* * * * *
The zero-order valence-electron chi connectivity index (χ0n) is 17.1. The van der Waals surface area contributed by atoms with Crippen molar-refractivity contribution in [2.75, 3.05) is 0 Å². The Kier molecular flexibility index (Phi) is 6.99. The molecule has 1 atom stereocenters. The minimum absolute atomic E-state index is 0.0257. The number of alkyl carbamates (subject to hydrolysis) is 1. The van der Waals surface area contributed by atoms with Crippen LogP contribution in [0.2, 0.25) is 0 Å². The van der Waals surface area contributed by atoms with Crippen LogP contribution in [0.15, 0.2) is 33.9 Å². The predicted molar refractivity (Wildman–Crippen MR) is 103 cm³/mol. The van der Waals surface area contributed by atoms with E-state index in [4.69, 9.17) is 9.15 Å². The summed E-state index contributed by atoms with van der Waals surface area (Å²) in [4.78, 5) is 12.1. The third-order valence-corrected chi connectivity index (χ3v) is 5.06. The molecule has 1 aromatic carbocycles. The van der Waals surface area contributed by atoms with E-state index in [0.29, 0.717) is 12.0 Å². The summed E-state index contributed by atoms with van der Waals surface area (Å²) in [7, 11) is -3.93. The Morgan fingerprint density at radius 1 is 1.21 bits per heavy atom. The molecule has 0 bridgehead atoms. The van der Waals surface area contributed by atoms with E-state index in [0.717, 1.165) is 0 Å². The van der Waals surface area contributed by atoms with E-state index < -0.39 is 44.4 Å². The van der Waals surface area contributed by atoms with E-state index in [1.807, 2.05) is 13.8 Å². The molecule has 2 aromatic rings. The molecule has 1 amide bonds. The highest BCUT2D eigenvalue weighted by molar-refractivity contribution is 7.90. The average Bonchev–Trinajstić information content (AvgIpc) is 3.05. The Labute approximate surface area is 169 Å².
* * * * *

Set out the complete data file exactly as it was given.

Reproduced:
The zero-order valence-electron chi connectivity index (χ0n) is 17.1. The van der Waals surface area contributed by atoms with Crippen molar-refractivity contribution in [2.75, 3.05) is 0 Å². The Kier molecular flexibility index (Phi) is 6.99. The molecule has 1 atom stereocenters. The minimum absolute atomic E-state index is 0.0257. The number of alkyl carbamates (subject to hydrolysis) is 1. The van der Waals surface area contributed by atoms with Crippen LogP contribution in [0.2, 0.25) is 0 Å². The van der Waals surface area contributed by atoms with Crippen LogP contribution in [0.15, 0.2) is 33.9 Å². The predicted molar refractivity (Wildman–Crippen MR) is 103 cm³/mol. The van der Waals surface area contributed by atoms with E-state index in [4.69, 9.17) is 9.15 Å². The summed E-state index contributed by atoms with van der Waals surface area (Å²) in [4.78, 5) is 12.1. The third-order valence-corrected chi connectivity index (χ3v) is 5.06. The molecule has 1 aromatic carbocycles. The van der Waals surface area contributed by atoms with E-state index in [0.29, 0.717) is 12.0 Å². The summed E-state index contributed by atoms with van der Waals surface area (Å²) in [7, 11) is -3.93. The Morgan fingerprint density at radius 1 is 1.21 bits per heavy atom. The molecule has 0 bridgehead atoms. The van der Waals surface area contributed by atoms with E-state index in [0.717, 1.165) is 0 Å². The van der Waals surface area contributed by atoms with E-state index < -0.39 is 44.4 Å². The van der Waals surface area contributed by atoms with E-state index in [1.807, 2.05) is 13.8 Å². The molecule has 2 aromatic rings. The molecule has 1 amide bonds. The highest BCUT2D eigenvalue weighted by molar-refractivity contribution is 7.90. The average Bonchev–Trinajstić information content (AvgIpc) is 3.05. The Labute approximate surface area is 169 Å².